You can’t talk about black history without talking about food
Published 9:01 pm Tuesday, February 19, 2008
Black History Month, Richard Wright lecture and a new restaurant. What do these things have in common? Naturally, my favorite subject — food.
But not just any food, deep South, no frills, honest from the heart food. Or, as the rest of the world thinks of it — soul food.
Soul food is thought of the world over as the no-frills, use the ingredients you’ve got on hand, cooking of Southern blacks. When the same foods were prepared by whites it was just southern food.
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Soul food, food for hard times, whatever you call it, it can make you remember someone who fed you with all the love in their heart. It can also make you proud to be Southern or, if you have trouble with your Southern roots, it can embarrass you.
I guess to some up North it sounds rather foolish to go out and deliberately pick a green tomato when its fat, red, juicy brother is hanging next to it. But to those naysayers I would say you have never tasted my grandmother’s green tomatoes, sliced thin, dipped in a milk and egg bath, lightly dusted with seasoned cornmeal. Then fried in boiling grease that will blister your skin when it pops out. Those people have never cut one with a fork and heard the shatter of the crisp coating and watched the steam come forth as only perfectly fried food will do.
I imagine those people would also not understand how much my cast iron skillet means to me. It is the one my grandmother seasoned and cooked cornbread and biscuits in before she gave it to me when I got married. Yes, I suppose to them that never once washed skillet would be considered used and slightly cheap on her part. That is because they have never had my cornbread or biscuits that slide perfectly out of that seasoned pan with a flip of the wrist just like she taught me.
When slavery existed in the South, it was the black slaves who cooked in the fine mansions and also in their shacks along the fields. They used the ingredients that they had on hand and a few such as okra they smuggled with them from Africa. It was about taking the least of the least and turning it into food that would sustain them in body and soul.
It was the chitlins (small intestines from a pig) that were overlooked by people who thought they were too good to eat such things. These were cleaned, boiled or fried, just as they are today. There were the dried beans and peas saved from miserly crops.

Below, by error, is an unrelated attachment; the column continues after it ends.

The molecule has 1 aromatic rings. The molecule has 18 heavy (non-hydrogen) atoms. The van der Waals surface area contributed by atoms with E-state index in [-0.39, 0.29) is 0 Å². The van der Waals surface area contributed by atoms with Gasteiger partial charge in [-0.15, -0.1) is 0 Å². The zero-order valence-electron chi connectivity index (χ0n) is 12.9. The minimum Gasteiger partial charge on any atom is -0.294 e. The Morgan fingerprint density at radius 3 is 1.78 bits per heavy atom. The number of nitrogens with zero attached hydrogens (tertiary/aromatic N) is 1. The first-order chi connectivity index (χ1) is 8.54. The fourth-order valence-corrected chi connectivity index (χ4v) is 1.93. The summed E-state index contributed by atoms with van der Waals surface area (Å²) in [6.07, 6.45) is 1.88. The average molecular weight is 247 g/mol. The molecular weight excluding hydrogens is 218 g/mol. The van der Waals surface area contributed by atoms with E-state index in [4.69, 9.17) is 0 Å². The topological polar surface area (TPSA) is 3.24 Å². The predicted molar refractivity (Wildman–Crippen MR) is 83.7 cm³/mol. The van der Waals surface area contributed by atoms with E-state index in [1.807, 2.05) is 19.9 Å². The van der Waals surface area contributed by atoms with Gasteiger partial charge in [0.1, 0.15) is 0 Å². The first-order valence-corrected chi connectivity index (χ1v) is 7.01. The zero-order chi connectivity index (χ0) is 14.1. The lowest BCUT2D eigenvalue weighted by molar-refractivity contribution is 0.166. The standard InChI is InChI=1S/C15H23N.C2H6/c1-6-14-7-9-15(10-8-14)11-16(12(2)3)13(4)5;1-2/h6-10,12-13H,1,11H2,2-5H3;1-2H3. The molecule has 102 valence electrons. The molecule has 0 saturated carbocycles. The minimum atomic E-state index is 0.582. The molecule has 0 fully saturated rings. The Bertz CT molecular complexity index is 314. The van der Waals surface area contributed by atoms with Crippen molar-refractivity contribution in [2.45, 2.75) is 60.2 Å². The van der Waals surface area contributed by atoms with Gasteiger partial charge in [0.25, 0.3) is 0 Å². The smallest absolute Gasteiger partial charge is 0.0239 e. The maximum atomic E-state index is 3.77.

And contrary to what the world would have you believe, not all soul food is unhealthy. When food is perfectly fried in boiling hot grease very little gets in the food. It is when food is fried in crowded pots with less than ideal temperatures that you get greasy food. A bowl of turnip, mustard or collard greens cooked with only a little piece of smoked pork, salt and a little pepper vinegar is not only a delicious feast, but also healthy.
“When people ask me about soul food, I tell them that I have been cooking ‘soul’ for over 40 years only we did not call it that back home,” said Bob Jeffries, a culinary historian, in “The Soul Food Cookbook.” “We just called it real good cooking, Southern style. However, if you want to be real technical on the subject, while all soul food is Southern food, not all Southern food is soul. Soul food cooking is an example of how really good Southern Negro cooks cooked with what they had available to them, such as chickens from their own back yard and collard greens they grew themselves, as well as home cured ham, and baking powder biscuits and chitlins.”
Up in the far reaches of Mississippi is the University of Mississippi, and given its hard history with segregation you might find it odd that there at the Center for the Study of Southern Culture is the birthplace of the Southern Foodways Alliance. John T. Edge, the director, is firm believer in the preservation of soul food and the reasons it existed.
I was able to attend a meeting there in 1999 and it was there that I listened to a talk given by the woman whose life was dedicated to soul food, Edna Lewis.
Mrs. Lewis was the granddaughter of a former slave and she “was born in a small settlement called Freetown in 1916, one of eight children. The farm had been granted to her grandfather, a freed slave. Growing, gathering and preparing food was more than just sustenance for the family; it was a form of entertainment. Without fancy cooking equipment, the family improvised, measuring baking powder on coins and cooking everything over wood.” (This was from Lewis’s obituary in the New York Times)
I will never forget this 82-year old woman talking in the softest of voices about the importance of the food she had grown up with. As she talked of how to perfectly fry a chicken, make a salad from dandelions greens, a perfectly smooth gravy and greens of every kind, I felt a new sense of belief in the food I had encountered when I was growing up in the homes of my grandmothers.
When I approached people, black and white about this article I was surprised at the negative things that were said to me. They ranged from comments about too much grease to one who told me “never mind, no one cares how black people eat.” But there were good comments too.
“Soul food is made with plain food and seasoned up with love.” “That’s the cooking my mama did, in her little tiny kitchen without any of the gadgets I have now.” “Soul food is about being black, being hungry and find away to feed your family.”